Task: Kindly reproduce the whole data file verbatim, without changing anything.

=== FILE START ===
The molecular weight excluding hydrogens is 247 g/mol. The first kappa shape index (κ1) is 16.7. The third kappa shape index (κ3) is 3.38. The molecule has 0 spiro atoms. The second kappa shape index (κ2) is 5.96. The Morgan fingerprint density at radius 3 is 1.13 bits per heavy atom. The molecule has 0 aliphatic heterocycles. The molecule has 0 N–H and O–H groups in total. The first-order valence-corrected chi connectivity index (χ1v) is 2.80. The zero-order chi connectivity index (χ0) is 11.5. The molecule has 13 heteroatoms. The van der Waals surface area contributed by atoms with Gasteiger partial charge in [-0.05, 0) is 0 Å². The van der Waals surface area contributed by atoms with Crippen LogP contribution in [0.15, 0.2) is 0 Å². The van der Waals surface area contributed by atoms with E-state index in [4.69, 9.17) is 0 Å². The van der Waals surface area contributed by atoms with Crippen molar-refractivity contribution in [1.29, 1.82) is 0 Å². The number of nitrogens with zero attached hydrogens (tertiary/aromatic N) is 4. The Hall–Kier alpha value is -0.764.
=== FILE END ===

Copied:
The molecular weight excluding hydrogens is 247 g/mol. The first kappa shape index (κ1) is 16.7. The third kappa shape index (κ3) is 3.38. The molecule has 0 spiro atoms. The second kappa shape index (κ2) is 5.96. The Morgan fingerprint density at radius 3 is 1.13 bits per heavy atom. The molecule has 0 aliphatic heterocycles. The molecule has 0 N–H and O–H groups in total. The first-order valence-corrected chi connectivity index (χ1v) is 2.80. The zero-order chi connectivity index (χ0) is 11.5. The molecule has 13 heteroatoms. The van der Waals surface area contributed by atoms with Gasteiger partial charge in [-0.05, 0) is 0 Å². The van der Waals surface area contributed by atoms with Crippen LogP contribution in [0.15, 0.2) is 0 Å². The van der Waals surface area contributed by atoms with E-state index in [4.69, 9.17) is 0 Å². The van der Waals surface area contributed by atoms with Crippen molar-refractivity contribution in [1.29, 1.82) is 0 Å². The number of nitrogens with zero attached hydrogens (tertiary/aromatic N) is 4. The Hall–Kier alpha value is -0.764.